Ad Majorem Dei Gloriam

Essential thinking for reading Catholics.

Friday, November 09, 2012

The trouble with money.

If I had to name a pet peeve over the next/last few days it'd be the savage innumeracy of the American public in general and the self-styled intelligentsia. As legendary humorist IowaHawk noted: "The bad news: we're all about to get boned. The good news: 51% of us will deserve it."

There are of course, multiple reasons why there are gravely distressing scenarios likely to play out in the global/US economy. Given the laws of arithmetic find even lesser acceptance among our betters than the prospect of Sharia, I can only hope the following analysis of monetary policy is sufficiently simplified.

OK.

The U.S. M1/M2 Money Supply data was published Thursday by the Fed and that got me going through the growth trend.

Non-Seasonally Adjusted (NSA) M2 continues to grow at an annualized +/-8% rate, based on a "straight-line curve fit" over the last 6 months.

This +/-8% rate will not be sufficient to reignite the US economy, but there are some areas of the US housing sector that could benefit, given that the Fed is buying up Mortgage Backed Securities, like a Colorado voter in the Twinkies section of a 7-Eleven, with the hot-off-the-press QE3 money. Any sensate person analyzing this will realize such a money growth rate will not be adequate to lift the overall US economy.

In all likelihood, the US economy and stock market will remain in the same doldrums for a while. Now, if the M2 growth rate stays at 8% or drops, eventually the market will crash. The ONLY way a market rally will manifest itself is if/when the growth rate accelerates for a sufficient period of time. (More on that below.) 

The ABC theory (Austrian Business Cycle) one of the tenets of Neo-Classical economic thinking (to which I adhere and you should also) serves to clarify how growth happens in response to growth in an economy's  money supply. In other words, the growth of the money supply must accelerate (i.e. the rate of increase must also increase) to keep a growth period going.

Now, let's put our +/-8% growth in perspective.

The record (all rates are annualized) of US M2 growth for the past 30 months:
6/10 – 6/11:            6.8%
6/11 – 8/11:          24% (2 months)
8/11 – 3/12:            7.3% (7 months)
3/12 – 5/12:            0% (2 months)
5/12 – Present:        8%

The 2 months of 24% growth was the, er, "printing flurry" that was manifested as a boomlet in the US stock markets and caused some measures of economic activity to (artificially, IMCO) pick up in the US. After that printing flurry, the money supply only grew at a 7.3% rate. Then, the hangover: earlier this year U.S. M2 growth evaporated to 0%. The money supply grew at about 8% afterwards.

WARNING: Arithmetic follows.

If you take the 2 months at 0% and average them in with the last 6 months at 8%, then average M2 growth for the combined last 8 months is +/-6%. The more eagle-eyed among you will suspect this to be actually less than the 7.3% for the 7 months before that. This means we are actually in a period of decelerating money growth. As a result, US markets and economy are showing signs of weakness. (There are some exceptions in the housing sector.)

Consider this. US banks now have almost $1.5 Trillion in excess reserves. (Remember what I said before about liquidity?) Natch, the Fed has an unstoppable capacity to print new money and they are adding $40 Billion/month from QE3 program with no end in sight. This means the US money supply could accelerate (unpredictably...whee!) at any given time if for some reason the US banks started lending again, or if the Federal Reserve goes on a printing jag.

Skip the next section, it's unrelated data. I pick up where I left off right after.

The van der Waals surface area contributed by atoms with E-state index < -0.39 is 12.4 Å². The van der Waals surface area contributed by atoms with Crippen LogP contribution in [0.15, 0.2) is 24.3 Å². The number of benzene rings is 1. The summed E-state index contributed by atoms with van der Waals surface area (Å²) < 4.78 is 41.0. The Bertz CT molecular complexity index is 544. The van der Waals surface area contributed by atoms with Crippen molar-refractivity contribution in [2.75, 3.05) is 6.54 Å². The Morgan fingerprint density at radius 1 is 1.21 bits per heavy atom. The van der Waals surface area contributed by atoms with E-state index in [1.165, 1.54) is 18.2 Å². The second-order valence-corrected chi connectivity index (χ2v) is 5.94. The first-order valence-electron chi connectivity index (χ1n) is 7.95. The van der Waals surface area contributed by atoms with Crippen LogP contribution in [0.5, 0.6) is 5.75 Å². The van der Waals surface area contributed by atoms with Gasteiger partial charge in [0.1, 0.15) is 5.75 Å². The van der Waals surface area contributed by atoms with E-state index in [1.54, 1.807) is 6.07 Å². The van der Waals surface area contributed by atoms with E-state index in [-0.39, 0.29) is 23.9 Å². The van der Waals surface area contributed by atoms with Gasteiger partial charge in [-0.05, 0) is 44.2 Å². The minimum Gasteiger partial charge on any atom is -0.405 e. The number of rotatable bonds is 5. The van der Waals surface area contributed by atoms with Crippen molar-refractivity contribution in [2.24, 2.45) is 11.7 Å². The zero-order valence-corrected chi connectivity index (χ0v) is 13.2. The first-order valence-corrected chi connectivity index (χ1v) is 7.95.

If this occurs, it shows up in the Money Supply and US Banking Reserve reports issued by the Federal Reserve. Short version? US markets are not likely to grow in the near future, but things could change fast. Interest rates will eventually rise when price inflation spikes. (Remember, all that "extra" money has to fit to all the goods and services produced by an economy, which translates to higher prices.) That +/-8% rate of money printing on the heels of the last printing will, sooner or later, cause inflation to return, and that will make bond prices swoon.



The above provides a useful glance why US economic data has been disappointing, especially of late when – in contrast to earlier this year and late 2011, when there were hopes of a "real" US recovery (which were borne of a surge in money supply over 2010 and the first half of 2011). The problem here, as I'm sure you've figured out, is that the "natural" growth (i.e., absent Quantitative Easing) in M2 remains very disappointing.

The more tepid the money supply growth is, the more likely it is that we see a stock market and broader economic downturn that would be deeper and longer-lasting than the one from 2008.

2 Comments:

  • At 1:00 PM, November 09, 2012 , Blogger gnelson said...

    I think it would be a lot easier to understand economics, if instead of saying 'quantitative easing', they'd say printing money, and instead of M2, they'd say, 'all the money that's getting pushed around.'

    Anyways, I think I understood enough of your post to say, "That really stinks."

     
  • At 1:41 PM, November 09, 2012 , Blogger Joe said...

    Short version is that money needs to grow at a certain rate, and at a certain degree of steadiness. The current climate will not allow for either, and the consequences for this are grave indeed.

     

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